I have a number of friends who are retiring from the former empolyer. It’s surprising to see how bitter some of them have become. They felt underappreciated and used over the last 5-10 years. Mostly, becuase they believed a lot of the crap that was handed down. The only reality was that when things got a little tough, the upper management would do anything to preserve their jobs and bonuses. My studied contrarian stance has protected me from this. Believe me that I knew that my reviews would suffer for being brutally honest with some above me, and they did. In the end, I had my integrity which is a lot more than some of the more obsequious survivors had.
By the way, I landed a better job in three weeks.
I was fired after spending 10 months being berated, belittled and bullied by my manager. Like your reader, I was used to being a top performer with great annual reviews and consistent progress. It took me a couple of months just to recover from the shock of the whole experience. What I needed were some “quick hits,” some fast turnaround small successes that put me back in touch with the person I knew I was professionally and in terms of my work integrity. I took a couple of insanely easy freelance jobs that didn’t pay a whole lot financially but that paid off big in terms of reminding me I was a capable, competent person who could produce quality work on time and get paid for it with a few “wow, this is great stuff” emails in between. I was shocked by how important feeling successful was after being fired which, by the way, felt worse than when I got divorced.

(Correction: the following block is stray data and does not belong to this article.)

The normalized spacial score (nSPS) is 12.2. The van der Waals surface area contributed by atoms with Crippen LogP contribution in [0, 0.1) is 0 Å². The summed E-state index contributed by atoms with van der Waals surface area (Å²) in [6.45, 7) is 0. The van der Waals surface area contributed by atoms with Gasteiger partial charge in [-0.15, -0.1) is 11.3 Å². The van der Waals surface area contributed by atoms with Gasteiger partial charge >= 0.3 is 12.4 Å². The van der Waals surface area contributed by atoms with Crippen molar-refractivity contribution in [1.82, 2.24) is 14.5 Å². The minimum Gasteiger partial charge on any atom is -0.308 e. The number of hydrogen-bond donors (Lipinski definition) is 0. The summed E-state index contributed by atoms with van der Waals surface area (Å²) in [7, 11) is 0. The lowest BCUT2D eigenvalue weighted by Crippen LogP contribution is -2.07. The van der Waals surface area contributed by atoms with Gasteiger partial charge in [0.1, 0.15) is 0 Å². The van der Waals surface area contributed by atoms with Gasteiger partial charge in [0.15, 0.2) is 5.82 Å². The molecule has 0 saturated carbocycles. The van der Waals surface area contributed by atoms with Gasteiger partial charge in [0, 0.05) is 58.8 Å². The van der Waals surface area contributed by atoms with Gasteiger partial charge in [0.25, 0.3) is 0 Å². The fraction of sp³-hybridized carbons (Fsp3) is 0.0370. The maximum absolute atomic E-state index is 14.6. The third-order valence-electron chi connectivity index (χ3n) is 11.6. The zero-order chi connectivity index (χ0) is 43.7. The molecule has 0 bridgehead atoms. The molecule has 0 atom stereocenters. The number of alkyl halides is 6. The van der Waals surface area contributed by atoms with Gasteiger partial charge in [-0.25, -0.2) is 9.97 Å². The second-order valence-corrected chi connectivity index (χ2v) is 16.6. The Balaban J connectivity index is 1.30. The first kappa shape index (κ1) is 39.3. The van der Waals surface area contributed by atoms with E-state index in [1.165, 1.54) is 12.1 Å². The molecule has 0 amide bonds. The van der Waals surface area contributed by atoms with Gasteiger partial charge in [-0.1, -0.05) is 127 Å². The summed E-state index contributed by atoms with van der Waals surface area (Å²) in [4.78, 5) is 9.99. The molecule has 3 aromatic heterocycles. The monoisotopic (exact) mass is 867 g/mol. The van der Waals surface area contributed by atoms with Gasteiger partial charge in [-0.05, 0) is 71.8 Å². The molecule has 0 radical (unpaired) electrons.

For me, it was about creating some new experiences — no matter how small — that added a buffer between my reality and that very negative experience with an employer and, in particular, a really rotten boss.
I had a similar situation to Laura’s. For me, the emotional fallout was hardest to deal with, not the whole job search burden. I dealt with that by writing a letter to my former boss, saying everything I had to hold back for the past year, and letting her know all the positive things colleagues had said about me. I did a mind dump and refined it daily for about a week, then every once in a while when something came to mind. It remains unsent, but was a very helpful way to vent my emotions. Of course, I salivate at the possibility of really sending it when I am hired elsewhere.
After you take the advice already offered that suits you (Nate, Laura, etc.) I suggest you look on that job as the “wrong job” and that you need to find the right kind of job. I suggest that you analyze your current skill set and interests. Make a list of your strengths, tasks that you enjoy, what size company seems to suit you best, etc. I would also honestly assess if you had picked up any bad habits from being unhappy in your last job, or things you didn’t have to do because a coworker did them for you.
With this assessment, it is much easier to put the experience in perspective and to start the proactive search that Nick advocates.